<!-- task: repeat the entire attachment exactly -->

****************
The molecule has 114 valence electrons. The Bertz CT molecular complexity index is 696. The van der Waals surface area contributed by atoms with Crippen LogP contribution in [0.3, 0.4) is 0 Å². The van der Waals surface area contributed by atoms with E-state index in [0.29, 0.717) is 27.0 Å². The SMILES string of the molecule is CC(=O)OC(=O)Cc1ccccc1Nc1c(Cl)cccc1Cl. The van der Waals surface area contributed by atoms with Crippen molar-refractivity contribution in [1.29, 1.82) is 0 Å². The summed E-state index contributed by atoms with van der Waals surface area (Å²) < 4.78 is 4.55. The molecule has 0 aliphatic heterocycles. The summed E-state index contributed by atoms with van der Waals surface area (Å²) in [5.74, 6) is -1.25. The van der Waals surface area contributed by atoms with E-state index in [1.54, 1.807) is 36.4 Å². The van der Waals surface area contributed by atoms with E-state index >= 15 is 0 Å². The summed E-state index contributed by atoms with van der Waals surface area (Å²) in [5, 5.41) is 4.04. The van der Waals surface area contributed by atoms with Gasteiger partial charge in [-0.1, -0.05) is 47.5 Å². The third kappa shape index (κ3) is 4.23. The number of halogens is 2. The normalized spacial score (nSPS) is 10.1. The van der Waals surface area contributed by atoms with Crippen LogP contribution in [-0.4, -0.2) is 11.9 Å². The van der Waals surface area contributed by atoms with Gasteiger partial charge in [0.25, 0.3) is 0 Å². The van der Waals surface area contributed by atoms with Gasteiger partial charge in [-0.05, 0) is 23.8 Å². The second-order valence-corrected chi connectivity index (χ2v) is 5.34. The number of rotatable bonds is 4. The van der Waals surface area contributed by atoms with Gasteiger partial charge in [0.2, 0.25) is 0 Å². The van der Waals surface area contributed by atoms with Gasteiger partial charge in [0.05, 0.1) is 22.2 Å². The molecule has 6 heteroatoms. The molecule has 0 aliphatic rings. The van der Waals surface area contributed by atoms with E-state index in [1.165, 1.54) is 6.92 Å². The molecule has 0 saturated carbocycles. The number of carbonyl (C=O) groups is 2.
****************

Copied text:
The molecule has 114 valence electrons. The Bertz CT molecular complexity index is 696. The van der Waals surface area contributed by atoms with Crippen LogP contribution in [0.3, 0.4) is 0 Å². The van der Waals surface area contributed by atoms with E-state index in [0.29, 0.717) is 27.0 Å². The SMILES string of the molecule is CC(=O)OC(=O)Cc1ccccc1Nc1c(Cl)cccc1Cl. The van der Waals surface area contributed by atoms with Crippen molar-refractivity contribution in [1.29, 1.82) is 0 Å². The summed E-state index contributed by atoms with van der Waals surface area (Å²) < 4.78 is 4.55. The molecule has 0 aliphatic heterocycles. The summed E-state index contributed by atoms with van der Waals surface area (Å²) in [5.74, 6) is -1.25. The van der Waals surface area contributed by atoms with E-state index in [1.54, 1.807) is 36.4 Å². The van der Waals surface area contributed by atoms with E-state index >= 15 is 0 Å². The summed E-state index contributed by atoms with van der Waals surface area (Å²) in [5, 5.41) is 4.04. The van der Waals surface area contributed by atoms with Gasteiger partial charge in [-0.1, -0.05) is 47.5 Å². The third kappa shape index (κ3) is 4.23. The number of halogens is 2. The normalized spacial score (nSPS) is 10.1. The van der Waals surface area contributed by atoms with Crippen LogP contribution in [-0.4, -0.2) is 11.9 Å². The van der Waals surface area contributed by atoms with Gasteiger partial charge in [0.25, 0.3) is 0 Å². The van der Waals surface area contributed by atoms with Gasteiger partial charge in [-0.05, 0) is 23.8 Å². The second-order valence-corrected chi connectivity index (χ2v) is 5.34. The number of rotatable bonds is 4. The van der Waals surface area contributed by atoms with Gasteiger partial charge in [0.2, 0.25) is 0 Å². The van der Waals surface area contributed by atoms with Gasteiger partial charge in [0.05, 0.1) is 22.2 Å². The molecule has 6 heteroatoms. The molecule has 0 aliphatic rings. The van der Waals surface area contributed by atoms with E-state index in [1.165, 1.54) is 6.92 Å². The molecule has 0 saturated carbocycles. The number of carbonyl (C=O) groups is 2.